Comment from Shelley Anderson

Do you know what it’s like to feel split open from the waist down, have red ants dumped on you, and be eaten alive from the inside out…. YEAH… THAT’S HOW I FEEL EVERY SINGLE DAY… and yet – the answer I get from our local clinic is…just go to the ER to get some pain relief. REALLY? For Gods sake – I DESERVE TO LIVE A SOMEWHAT NORMAL LIFE…I feel like a begging junkie every single month when I have to pick up my “piece of paper”….how gross to live like this. It’s just so damn frustrating. Today…I’d be better off dead. What a sad and pathetic way to try and get my point across. So so so sad. No one should have to live like this. No one.

Comment from Kevin Howerton

I have a degree in neuroscience… Likewise “they aren’t terminal” seems like a very poor argument for denying someone treatment that has the potential to drastically improve their quality of life. I’d rather a short and painful life to a long and painful one.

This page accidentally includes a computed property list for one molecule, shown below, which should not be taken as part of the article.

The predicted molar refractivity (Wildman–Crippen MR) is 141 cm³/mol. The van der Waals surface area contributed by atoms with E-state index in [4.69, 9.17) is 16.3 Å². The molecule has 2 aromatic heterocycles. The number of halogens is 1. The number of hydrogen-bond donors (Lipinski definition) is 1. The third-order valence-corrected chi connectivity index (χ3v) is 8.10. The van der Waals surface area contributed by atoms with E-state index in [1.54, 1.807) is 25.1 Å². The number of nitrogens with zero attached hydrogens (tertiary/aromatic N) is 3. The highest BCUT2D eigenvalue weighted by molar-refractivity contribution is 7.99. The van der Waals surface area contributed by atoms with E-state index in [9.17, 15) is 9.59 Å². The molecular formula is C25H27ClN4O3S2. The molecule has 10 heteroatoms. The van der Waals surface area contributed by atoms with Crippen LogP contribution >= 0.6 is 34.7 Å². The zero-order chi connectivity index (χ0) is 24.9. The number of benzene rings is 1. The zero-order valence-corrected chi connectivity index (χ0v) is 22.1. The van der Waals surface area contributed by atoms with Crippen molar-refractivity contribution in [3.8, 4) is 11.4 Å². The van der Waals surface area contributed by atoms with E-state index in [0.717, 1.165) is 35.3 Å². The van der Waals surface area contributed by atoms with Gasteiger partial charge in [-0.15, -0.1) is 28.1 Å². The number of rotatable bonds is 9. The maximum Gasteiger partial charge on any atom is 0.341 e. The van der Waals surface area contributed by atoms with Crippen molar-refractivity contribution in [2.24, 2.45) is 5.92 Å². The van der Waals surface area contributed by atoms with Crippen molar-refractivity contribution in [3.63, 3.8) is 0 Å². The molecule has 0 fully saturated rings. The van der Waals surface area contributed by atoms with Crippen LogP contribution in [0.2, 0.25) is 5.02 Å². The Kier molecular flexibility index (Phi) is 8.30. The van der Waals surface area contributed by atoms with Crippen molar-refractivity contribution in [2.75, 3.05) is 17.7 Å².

Some of the more “serious” arguments seem to revolve around the idea that opiate use increases exponentially. “Opiates require an infinite increase to quench an ever increasing tolerance”. You’d be surprised but this idea is preposterous. You have a finite number of receptor sites in your brain; your head occupies a finite amount of space … how could you expect an infinite amount of tolerance. Tolerance does increase with chronic opiate use though it is far from infinite. Having to titrate up a patient to a useful therapeutic dose as their treatment and disease progresses is not something physicians have to uniquely do with opiates … rather this is the nature of all drugs…